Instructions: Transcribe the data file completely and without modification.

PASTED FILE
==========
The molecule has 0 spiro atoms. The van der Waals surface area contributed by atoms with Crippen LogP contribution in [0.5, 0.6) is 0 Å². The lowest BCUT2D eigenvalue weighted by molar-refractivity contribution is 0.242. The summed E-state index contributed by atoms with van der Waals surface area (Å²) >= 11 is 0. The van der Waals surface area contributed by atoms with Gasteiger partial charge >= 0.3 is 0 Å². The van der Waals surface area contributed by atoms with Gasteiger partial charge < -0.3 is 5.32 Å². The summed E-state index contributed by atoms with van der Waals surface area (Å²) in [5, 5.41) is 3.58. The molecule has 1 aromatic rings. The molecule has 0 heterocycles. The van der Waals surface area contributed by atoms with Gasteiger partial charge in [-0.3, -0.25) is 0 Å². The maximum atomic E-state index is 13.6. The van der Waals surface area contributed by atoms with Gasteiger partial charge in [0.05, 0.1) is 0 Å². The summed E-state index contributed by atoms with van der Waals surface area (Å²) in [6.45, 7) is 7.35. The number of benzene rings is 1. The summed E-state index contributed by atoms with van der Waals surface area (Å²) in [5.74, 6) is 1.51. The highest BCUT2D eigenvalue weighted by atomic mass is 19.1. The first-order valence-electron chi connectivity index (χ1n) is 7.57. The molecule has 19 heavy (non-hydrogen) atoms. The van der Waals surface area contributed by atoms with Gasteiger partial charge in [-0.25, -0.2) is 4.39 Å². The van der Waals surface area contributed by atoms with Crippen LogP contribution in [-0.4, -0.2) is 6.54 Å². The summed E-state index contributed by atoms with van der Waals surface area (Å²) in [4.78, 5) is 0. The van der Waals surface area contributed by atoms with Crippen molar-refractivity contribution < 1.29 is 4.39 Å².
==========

The molecule has 0 spiro atoms. The van der Waals surface area contributed by atoms with Crippen LogP contribution in [0.5, 0.6) is 0 Å². The lowest BCUT2D eigenvalue weighted by molar-refractivity contribution is 0.242. The summed E-state index contributed by atoms with van der Waals surface area (Å²) >= 11 is 0. The van der Waals surface area contributed by atoms with Gasteiger partial charge >= 0.3 is 0 Å². The van der Waals surface area contributed by atoms with Gasteiger partial charge < -0.3 is 5.32 Å². The summed E-state index contributed by atoms with van der Waals surface area (Å²) in [5, 5.41) is 3.58. The molecule has 1 aromatic rings. The molecule has 0 heterocycles. The van der Waals surface area contributed by atoms with Gasteiger partial charge in [-0.3, -0.25) is 0 Å². The maximum atomic E-state index is 13.6. The van der Waals surface area contributed by atoms with Gasteiger partial charge in [0.05, 0.1) is 0 Å². The summed E-state index contributed by atoms with van der Waals surface area (Å²) in [6.45, 7) is 7.35. The number of benzene rings is 1. The summed E-state index contributed by atoms with van der Waals surface area (Å²) in [5.74, 6) is 1.51. The highest BCUT2D eigenvalue weighted by atomic mass is 19.1. The first-order valence-electron chi connectivity index (χ1n) is 7.57. The molecule has 19 heavy (non-hydrogen) atoms. The van der Waals surface area contributed by atoms with Gasteiger partial charge in [-0.25, -0.2) is 4.39 Å². The van der Waals surface area contributed by atoms with Crippen LogP contribution in [-0.4, -0.2) is 6.54 Å². The summed E-state index contributed by atoms with van der Waals surface area (Å²) in [4.78, 5) is 0. The van der Waals surface area contributed by atoms with Crippen molar-refractivity contribution < 1.29 is 4.39 Å².